“We are guided,” Trump explained, “by outcomes, not ideology. We have a policy of principled realism, rooted in shared goals, interests, and values.”
The United Nations has in recent decades become a poster child for bureaucratic despond: corrupt, wasteful, and inefficient. It has also evolved into a megaphone for anti-American, left-wing sentiment, often hiding behind utopian world-government rhetoric.
This development, Trump reminded his listeners, is a blunt betrayal of the noble aspirations that formed the United Nations in the aftermath of World War II. Trump quoted Harry Truman, who stressed that the success of the United Nations depended on the “independent strength of its members.” The United Nations was not created to subvert national sovereignty but to help guarantee it.
One of the most refreshing things about Trump’s address—it is characteristic of his speeches—was his frankness. At the U.N., this had a positive as well as a critical side. On the positive side, I found it a breath of fresh air to hear an American president celebrate the achievements of America.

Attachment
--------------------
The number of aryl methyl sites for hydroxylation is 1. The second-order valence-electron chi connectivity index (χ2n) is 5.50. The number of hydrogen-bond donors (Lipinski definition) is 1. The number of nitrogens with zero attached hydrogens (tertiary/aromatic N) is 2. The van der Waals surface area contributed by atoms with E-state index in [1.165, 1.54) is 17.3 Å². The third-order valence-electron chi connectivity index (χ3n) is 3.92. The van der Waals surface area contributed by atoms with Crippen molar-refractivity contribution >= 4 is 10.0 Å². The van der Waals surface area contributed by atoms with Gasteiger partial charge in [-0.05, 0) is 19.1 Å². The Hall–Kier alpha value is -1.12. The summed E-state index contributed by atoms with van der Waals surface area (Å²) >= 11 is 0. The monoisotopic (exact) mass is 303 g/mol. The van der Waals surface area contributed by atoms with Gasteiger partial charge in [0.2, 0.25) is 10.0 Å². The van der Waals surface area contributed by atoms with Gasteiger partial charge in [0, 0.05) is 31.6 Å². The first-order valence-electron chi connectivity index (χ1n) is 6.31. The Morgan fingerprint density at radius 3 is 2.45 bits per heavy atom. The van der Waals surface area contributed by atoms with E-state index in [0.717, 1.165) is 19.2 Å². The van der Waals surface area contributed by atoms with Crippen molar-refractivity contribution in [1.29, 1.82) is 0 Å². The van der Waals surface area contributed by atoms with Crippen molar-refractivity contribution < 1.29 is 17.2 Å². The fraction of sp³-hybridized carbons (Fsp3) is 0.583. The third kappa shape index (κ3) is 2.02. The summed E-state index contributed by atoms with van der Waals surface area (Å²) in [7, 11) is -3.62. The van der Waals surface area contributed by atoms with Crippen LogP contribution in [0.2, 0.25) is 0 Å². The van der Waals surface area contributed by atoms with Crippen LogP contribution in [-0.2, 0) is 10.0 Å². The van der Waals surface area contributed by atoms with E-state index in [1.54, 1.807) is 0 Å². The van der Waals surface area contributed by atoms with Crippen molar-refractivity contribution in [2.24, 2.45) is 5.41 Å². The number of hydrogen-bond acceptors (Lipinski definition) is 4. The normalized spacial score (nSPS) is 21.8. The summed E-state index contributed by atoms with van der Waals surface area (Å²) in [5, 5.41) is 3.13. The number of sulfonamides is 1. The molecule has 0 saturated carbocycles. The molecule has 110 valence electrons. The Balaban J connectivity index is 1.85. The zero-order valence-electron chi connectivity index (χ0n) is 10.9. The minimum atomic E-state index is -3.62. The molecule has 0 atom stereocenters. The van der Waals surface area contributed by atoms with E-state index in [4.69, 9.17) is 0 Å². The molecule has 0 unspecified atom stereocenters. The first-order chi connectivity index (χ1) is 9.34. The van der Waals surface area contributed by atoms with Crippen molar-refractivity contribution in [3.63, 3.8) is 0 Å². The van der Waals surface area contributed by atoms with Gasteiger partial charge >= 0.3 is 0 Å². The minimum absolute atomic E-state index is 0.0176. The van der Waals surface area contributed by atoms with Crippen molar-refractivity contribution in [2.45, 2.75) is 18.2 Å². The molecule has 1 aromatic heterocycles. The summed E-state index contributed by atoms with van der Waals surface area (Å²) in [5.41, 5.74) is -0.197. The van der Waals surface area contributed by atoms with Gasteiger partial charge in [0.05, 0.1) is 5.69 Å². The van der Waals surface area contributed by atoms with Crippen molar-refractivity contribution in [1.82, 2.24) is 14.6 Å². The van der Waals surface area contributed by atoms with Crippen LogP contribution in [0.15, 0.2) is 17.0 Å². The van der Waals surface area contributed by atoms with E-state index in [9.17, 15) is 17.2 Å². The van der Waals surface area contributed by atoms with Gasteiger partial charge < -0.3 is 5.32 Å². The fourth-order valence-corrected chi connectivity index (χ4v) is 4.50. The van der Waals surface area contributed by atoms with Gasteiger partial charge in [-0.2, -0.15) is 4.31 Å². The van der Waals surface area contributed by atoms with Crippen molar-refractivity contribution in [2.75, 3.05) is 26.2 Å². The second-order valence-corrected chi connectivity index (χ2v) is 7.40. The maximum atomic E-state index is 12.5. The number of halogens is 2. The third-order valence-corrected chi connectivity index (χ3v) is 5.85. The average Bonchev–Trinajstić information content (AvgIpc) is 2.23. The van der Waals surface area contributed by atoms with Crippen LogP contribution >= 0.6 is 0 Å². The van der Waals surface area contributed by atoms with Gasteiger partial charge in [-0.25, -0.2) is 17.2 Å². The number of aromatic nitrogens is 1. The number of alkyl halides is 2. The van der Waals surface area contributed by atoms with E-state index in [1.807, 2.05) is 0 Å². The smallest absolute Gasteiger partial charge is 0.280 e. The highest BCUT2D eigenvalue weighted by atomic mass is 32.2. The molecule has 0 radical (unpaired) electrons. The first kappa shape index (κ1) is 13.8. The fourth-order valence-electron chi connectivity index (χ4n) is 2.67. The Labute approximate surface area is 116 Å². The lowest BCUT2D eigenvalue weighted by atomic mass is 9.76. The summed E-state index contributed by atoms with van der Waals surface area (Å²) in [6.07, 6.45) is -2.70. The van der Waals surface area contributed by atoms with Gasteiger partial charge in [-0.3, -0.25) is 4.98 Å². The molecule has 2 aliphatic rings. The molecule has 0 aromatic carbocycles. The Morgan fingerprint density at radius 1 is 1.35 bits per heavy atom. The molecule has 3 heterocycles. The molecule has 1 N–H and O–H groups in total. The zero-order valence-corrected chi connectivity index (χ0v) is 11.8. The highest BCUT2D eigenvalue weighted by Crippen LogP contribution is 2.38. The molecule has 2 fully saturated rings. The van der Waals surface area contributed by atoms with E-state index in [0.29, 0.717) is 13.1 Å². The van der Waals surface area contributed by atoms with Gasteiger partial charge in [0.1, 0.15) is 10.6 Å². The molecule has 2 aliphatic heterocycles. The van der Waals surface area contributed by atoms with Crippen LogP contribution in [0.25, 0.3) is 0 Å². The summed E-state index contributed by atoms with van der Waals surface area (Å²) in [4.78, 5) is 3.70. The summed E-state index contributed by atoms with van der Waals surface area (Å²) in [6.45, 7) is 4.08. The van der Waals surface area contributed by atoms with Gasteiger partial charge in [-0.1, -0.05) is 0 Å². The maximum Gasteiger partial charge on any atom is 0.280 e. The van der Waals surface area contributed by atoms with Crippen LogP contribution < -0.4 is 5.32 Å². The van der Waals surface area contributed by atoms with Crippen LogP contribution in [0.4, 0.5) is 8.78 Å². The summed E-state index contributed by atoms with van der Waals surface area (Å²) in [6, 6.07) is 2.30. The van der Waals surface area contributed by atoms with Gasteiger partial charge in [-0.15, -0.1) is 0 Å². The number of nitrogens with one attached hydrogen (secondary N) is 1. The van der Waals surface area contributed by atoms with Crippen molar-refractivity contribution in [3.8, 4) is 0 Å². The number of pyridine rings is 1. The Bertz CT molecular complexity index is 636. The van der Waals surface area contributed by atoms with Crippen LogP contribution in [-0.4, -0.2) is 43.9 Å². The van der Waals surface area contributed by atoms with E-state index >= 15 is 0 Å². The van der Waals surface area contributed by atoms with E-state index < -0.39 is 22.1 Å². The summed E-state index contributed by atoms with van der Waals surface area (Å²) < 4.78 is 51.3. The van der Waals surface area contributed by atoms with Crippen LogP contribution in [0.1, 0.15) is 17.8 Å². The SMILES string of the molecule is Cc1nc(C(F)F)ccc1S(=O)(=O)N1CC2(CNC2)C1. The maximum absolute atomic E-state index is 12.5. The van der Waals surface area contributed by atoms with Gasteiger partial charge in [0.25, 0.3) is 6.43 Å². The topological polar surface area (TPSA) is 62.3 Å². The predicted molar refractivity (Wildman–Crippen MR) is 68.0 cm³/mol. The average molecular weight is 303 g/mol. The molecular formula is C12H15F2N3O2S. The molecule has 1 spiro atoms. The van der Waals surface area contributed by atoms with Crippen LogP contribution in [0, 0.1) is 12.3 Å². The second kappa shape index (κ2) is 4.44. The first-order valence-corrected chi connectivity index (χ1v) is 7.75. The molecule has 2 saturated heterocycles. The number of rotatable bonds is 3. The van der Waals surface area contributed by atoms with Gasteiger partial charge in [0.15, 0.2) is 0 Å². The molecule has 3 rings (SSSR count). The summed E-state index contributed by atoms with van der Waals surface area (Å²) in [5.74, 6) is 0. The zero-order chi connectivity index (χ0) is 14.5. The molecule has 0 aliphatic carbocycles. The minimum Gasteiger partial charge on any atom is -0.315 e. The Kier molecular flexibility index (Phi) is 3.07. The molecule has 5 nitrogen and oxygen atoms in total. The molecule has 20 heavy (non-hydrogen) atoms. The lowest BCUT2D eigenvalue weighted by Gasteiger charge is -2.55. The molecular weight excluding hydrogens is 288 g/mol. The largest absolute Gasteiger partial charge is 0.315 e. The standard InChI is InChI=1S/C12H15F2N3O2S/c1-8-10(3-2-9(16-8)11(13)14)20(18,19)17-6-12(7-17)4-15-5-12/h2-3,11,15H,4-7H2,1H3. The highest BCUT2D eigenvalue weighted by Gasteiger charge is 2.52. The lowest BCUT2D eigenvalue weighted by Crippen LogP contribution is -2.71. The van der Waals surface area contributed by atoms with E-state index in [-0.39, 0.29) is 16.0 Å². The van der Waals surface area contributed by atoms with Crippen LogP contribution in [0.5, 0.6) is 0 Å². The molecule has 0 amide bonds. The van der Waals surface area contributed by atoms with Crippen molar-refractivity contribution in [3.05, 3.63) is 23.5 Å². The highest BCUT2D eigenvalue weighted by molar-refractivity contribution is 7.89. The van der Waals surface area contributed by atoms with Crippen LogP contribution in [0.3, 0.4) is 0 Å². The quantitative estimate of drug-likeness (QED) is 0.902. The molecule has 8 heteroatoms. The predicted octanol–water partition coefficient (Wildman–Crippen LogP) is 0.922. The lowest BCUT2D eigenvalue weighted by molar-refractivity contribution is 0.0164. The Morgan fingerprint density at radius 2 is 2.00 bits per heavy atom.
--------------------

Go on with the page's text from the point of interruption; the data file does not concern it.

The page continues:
“The United States of America,” Trump said, “has been among the greatest forces for good in the history of the world, and the greatest defenders of sovereignty, security, and prosperity for all.” This is the simple truth, but I do not recall hearing such sentiments from the White House in recent years.
The dictators and potentates from the unfree nations must have been appalled by what they heard. They were used to the warm embrace they always received from Barack Obama who probably would have bowed to them. He never would have scolded them. His long desire was to become one of them. Trump has no such desire. Trump’s desire is to make America great again, not to subordinate it to our enemies.